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Assessing Research Trends in Spiritual Growth: The Case for Self-Determined Learning

School of Ministry and Theology, Alphacrucis University College, Brisbane, QLD 4102, Australia
Graduate Research School, Alphacrucis University College, Brisbane, QLD 4102, Australia
School of Law and Society, The University of the Sunshine Coast, Maroochydore, QLD 4556, Australia
School of Social Sciences, The University of New South Wales, Sydney, NSW 2052, Australia
School of Education, University of Southern Queensland (Springfield), Toowoomba, QLD 4350, Australia
Author to whom correspondence should be addressed.
Religions 2023, 14(6), 809;
Submission received: 16 May 2023 / Revised: 11 June 2023 / Accepted: 15 June 2023 / Published: 19 June 2023
(This article belongs to the Special Issue Spirituality and Positive Psychology)


A review of the contemporary Australian church reveals a spiritual malaise in which passive learning has become the main staple for many church members or attendees. This sense is heightened by demographic trends over the last fifty years that reflect a sustained decline in Australians identifying as religious. Although commitment to Christianity is seemingly softening, this sociodemographic picture is contraindicated by other research that reflects a growing hunger for spirituality among many Australians. Given this disparity, there is an opportunity to re-examine pertinent understandings of spiritual growth. In the literature, notions of spiritual growth are conceptualised by a variety of definitions and operationalised by a range of tools and practices. Analysis suggests that many models are limited by linearity, passivity, and reductionism and do not adequately resonate with the complexities inherent in spiritual growth. This literature review extends previous research by examining the state of the art in relation to spiritual growth. The paper converges around the synthesis that heutagogy and coaching are effective twin strategies that may direct self-determined learning towards enhanced spiritual growth. This paper conceptualises opportunities for future research and thereby lays the foundation for an important emergent research agenda. This article charts pertinent perspectives and prospects.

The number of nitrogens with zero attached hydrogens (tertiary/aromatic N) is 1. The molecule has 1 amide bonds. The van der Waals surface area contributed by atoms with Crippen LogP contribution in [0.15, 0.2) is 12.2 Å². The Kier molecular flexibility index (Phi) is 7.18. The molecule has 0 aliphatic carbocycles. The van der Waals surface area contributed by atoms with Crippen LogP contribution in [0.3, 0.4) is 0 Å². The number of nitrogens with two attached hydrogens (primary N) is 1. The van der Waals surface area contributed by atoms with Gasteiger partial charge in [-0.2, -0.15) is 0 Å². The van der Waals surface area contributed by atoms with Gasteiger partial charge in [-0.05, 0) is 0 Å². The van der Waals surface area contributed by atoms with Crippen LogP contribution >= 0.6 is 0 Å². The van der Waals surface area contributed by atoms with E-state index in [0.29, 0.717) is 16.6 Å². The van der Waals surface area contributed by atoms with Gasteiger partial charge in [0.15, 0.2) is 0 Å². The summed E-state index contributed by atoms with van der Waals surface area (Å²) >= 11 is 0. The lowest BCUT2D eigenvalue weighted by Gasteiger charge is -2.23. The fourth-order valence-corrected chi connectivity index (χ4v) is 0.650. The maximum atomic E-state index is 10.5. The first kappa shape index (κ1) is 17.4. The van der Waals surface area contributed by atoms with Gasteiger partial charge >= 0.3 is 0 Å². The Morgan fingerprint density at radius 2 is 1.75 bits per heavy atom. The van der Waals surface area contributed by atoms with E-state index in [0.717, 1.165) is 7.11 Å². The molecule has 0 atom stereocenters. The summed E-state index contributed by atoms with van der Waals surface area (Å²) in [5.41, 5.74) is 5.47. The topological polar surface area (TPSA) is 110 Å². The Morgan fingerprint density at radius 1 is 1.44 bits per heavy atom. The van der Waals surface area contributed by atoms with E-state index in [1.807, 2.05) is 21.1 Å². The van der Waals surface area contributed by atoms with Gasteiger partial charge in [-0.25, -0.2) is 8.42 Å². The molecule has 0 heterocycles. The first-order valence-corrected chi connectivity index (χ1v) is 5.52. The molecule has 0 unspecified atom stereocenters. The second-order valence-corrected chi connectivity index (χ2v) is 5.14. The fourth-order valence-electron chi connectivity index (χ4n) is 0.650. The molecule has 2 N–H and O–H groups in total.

1. Introduction: Issues and Trends in Spiritual Growth

According to some recent demographic studies, traditional religion has been declining across the Western world for over a century (Heelas 2005) and is being replaced by a subjective sacralization of self-awareness and inner connection to one’s unique existence. Living according to an external higher ideal for the greater good is being superseded by ever-expanding subjectivity (Heelas 2005). Both international studies and landmark philosophical works have sought to explain recent secularisation trends as reflecting a pluralist world of competing beliefs and growing unbelief (Heelas 2005; Hughes 2022; J. K. A. Smith 2014; Svenungsson 2021; Taylor 2007). Similarly, segments of the Australian church are experiencing a decline in commitment to Christianity, along with a decrease in religious identification among some Australians (Australian Bureau of Statistics 2022; Hughes 2022; McCrindle 2020). This is especially highlighted in the 2021 Australian Census (Hughes 2022). While the percentage of people identifying as ‘Christian’ fell from 86.2% in 1971 to 43.9% in 2021, over the same period, the percentage of those not adhering to any religion rose by approximately 30% and now stands at nearly 40% of the population (Australian Bureau of Statistics 2022; Hughes 2022; McCrindle 2020). Notwithstanding this picture, there is also evidence of a growing hunger for spirituality among many Australians (Hughes 2022; McCrindle 2020; Powell and Pepper 2017). This is exemplified by the rise in people identifying or affiliating with other religions (Hughes 2022). For example, there are now reportedly “more Buddhists than Baptists [and] more Muslims than Lutherans” (Bouma 2006, pp. 55–56). Given this diversity of contemporary experience with spirituality in Australia, it is opportune to re-examine relevant understandings of Christian spiritual growth.
Research indicates that “giving handouts”, including information handouts, as occurs in traditional church mentoring, “undermines the person’s capacity to be a steward of his [or her] own resources and abilities” (Corbett et al. 2014, p. 102). Statistics concur. Although contemporary Western Christianity has more access to biblical information than ever before, passive mentoring does not appear to be correlated with spiritual growth. Up to 80% of Christians are reportedly inactive in their congregations (Powell 2017), and 50% of Christians are not giving generously (Hawkins and Parkinson 2016). There is a sense that commitment to Christianity and commitment within the Church is in a prolonged state of decline (Australian Bureau of Statistics 2017, 2022; Bouma 2006; Heelas 2005; McCrindle 2017, 2020; Powell 2017).